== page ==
California High Court Finds Another Exception to Enforcing Arbitration Agreements As Written
April 13, 2017
Many employers enter into pre-dispute arbitration agreements with their employees so that any future claims or disputes between the employer and the employee get resolved through binding arbitration, rather than a court of law. The United States Supreme Court has traditionally favored the enforcement of such arbitration agreements as written. This has included approving agreements that contain a waiver of the right to bring a class action in any forum, meaning that an employer and an employee must resolve all disputes in arbitration and on an individual, not class-wide, basis. This class action waiver is significant for employers because an employee is stopped from bringing any claim in court or arbitration to benefit and on behalf of any employees other than herself.
California courts have been reluctant to fully embrace pre-dispute arbitration agreements, even though they are generally required to follow U.S. Supreme Court pronouncements in this area. Although California’s highest court has finally accepted that class action waivers in arbitration agreements are enforceable, with its recent decision in McGill v. Citibank, it once again shows its willingness to find exceptions to avoid fully enforcing these agreements as written.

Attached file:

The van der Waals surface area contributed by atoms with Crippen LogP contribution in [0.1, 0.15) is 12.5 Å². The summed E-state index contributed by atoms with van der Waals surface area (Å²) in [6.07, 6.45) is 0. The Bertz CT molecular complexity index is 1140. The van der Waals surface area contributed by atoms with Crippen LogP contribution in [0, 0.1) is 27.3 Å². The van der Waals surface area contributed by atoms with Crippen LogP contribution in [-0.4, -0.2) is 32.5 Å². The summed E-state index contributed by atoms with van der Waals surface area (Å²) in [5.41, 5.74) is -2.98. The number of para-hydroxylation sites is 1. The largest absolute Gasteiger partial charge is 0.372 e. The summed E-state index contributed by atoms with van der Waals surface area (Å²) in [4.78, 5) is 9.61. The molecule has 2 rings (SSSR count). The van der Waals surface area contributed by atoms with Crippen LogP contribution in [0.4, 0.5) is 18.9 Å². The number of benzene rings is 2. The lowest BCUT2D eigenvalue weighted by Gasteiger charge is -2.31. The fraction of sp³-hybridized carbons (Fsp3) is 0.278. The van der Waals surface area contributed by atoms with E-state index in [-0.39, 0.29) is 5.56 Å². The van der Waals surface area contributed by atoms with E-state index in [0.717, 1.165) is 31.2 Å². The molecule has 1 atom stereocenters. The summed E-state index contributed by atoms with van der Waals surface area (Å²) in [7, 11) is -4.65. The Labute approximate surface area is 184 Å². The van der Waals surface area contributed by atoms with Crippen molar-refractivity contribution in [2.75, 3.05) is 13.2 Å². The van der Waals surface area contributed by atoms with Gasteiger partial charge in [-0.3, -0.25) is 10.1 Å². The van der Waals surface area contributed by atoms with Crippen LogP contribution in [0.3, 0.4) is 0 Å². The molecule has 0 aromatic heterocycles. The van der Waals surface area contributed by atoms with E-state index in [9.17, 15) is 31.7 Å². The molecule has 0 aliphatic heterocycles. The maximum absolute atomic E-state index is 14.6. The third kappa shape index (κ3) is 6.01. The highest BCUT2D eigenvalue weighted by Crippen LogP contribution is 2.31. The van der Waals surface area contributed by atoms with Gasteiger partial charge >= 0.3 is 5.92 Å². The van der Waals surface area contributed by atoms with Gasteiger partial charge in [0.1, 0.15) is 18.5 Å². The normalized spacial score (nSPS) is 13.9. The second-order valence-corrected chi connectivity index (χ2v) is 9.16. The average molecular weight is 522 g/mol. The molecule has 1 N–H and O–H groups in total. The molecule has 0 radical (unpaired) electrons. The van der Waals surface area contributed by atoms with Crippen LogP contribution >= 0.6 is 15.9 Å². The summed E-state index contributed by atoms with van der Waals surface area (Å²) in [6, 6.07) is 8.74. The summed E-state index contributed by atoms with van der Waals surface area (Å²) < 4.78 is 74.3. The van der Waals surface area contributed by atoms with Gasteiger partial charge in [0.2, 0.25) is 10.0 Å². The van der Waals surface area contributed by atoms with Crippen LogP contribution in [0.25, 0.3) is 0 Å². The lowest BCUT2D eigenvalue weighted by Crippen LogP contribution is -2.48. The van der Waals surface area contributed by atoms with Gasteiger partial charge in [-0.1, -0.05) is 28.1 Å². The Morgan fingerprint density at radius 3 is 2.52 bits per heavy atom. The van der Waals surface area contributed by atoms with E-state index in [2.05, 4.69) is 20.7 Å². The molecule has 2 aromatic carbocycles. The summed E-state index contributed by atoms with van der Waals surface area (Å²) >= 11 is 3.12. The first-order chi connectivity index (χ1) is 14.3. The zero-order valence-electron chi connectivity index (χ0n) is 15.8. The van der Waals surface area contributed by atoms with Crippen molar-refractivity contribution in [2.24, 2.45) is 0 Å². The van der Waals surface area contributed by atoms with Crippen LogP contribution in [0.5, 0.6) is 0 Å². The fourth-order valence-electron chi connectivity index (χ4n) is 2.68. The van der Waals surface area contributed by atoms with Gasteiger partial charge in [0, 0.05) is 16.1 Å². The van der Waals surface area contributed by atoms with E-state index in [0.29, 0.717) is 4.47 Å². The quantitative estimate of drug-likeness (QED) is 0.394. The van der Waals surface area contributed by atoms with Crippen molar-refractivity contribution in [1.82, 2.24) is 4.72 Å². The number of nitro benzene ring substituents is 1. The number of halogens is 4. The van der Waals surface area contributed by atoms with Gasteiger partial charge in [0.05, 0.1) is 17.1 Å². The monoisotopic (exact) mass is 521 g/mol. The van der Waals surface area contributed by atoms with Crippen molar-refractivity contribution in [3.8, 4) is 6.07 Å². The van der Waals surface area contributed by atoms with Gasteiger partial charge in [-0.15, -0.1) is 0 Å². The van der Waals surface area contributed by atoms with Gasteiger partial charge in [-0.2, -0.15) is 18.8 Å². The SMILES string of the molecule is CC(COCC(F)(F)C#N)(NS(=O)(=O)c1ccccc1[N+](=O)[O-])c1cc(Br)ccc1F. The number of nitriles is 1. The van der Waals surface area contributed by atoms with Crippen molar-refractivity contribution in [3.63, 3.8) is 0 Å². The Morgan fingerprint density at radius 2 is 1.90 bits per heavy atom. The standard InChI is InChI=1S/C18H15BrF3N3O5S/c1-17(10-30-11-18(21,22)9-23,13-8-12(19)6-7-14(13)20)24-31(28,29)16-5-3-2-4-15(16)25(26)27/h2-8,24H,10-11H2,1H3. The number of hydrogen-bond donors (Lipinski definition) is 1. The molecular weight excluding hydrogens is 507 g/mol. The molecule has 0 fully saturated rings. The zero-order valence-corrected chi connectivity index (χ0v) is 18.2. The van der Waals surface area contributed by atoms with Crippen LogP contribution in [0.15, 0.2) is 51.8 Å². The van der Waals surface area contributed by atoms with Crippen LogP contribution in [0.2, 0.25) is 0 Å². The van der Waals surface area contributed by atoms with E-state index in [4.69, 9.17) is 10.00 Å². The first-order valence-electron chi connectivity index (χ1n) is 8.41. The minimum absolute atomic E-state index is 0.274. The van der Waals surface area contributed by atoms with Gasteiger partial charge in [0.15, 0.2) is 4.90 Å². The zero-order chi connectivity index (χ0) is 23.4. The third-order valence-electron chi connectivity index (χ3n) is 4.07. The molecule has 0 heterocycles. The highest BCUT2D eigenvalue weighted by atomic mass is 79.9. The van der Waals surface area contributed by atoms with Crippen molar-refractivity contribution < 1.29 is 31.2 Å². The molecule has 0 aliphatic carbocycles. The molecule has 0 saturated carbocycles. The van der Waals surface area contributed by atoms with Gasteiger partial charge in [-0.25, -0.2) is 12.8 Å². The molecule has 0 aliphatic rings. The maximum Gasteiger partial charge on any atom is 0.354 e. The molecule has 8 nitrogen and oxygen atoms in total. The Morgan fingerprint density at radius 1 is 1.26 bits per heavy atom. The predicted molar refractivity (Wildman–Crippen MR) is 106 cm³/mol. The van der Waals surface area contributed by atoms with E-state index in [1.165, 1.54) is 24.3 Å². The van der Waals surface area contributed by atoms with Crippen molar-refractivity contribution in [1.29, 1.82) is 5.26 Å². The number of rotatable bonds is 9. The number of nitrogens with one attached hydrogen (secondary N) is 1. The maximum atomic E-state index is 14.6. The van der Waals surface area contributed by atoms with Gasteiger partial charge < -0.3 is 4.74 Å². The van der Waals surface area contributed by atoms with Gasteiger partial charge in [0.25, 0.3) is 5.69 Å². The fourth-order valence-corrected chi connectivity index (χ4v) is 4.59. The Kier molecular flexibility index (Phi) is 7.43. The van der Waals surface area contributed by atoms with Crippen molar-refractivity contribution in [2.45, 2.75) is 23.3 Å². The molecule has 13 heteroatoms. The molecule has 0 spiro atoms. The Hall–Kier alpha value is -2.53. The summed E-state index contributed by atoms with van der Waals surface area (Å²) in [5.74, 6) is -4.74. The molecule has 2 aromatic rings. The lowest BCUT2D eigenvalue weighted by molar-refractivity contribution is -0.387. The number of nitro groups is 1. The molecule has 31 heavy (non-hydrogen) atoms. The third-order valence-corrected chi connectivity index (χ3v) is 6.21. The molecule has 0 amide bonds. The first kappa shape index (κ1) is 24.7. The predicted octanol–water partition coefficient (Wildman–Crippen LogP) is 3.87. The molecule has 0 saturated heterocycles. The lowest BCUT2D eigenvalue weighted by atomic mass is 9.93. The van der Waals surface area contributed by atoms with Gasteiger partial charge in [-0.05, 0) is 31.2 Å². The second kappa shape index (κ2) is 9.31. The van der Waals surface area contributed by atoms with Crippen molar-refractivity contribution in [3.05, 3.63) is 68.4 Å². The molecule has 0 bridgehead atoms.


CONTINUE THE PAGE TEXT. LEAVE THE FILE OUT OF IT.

In McGill, the Court was faced with a consumer pre-dispute arbitration agreement which, as conceded by the parties, waived the right to seek, in any forum, “public injunctive relief.” Public injunctive relief is relief that is meant to stop unlawful acts from continuing in the future and is intended to primarily benefit the general public rather than the plaintiff singularly. The McGill plaintiff, a Citibank customer, had sought both individual relief and public injunctive relief for alleged violations of the Consumers Legal Remedies Act, the false advertising law, and the unfair competition law (“UCL”). The Court ruled that, unlike the pre-dispute waiver of class actions, which are now uniformly approved by the courts, the waiver in McGill was unenforceable as against California public policy because it sought to waive the plaintiff’s statutory right under the UCL and other laws to seek public injunction relief. In other words, the Court distinguished the permissible waiver of class actions as only waiving the “procedure” of seeking in any forum monetary or other relief on behalf of others as a class action, whereas the McGill waiver sought to deny the plaintiff the “substantive” statutory right to seek in any forum a particular type of relief, i.e., public injunctive relief on behalf of the public at large. The Court framed its decision narrowly as prohibiting waiver of any statutory right to seek a public injunction in any forum and expressly declined to address whether claims for public injunctive relief could be decided in an arbitration forum, leaving that issue for another day.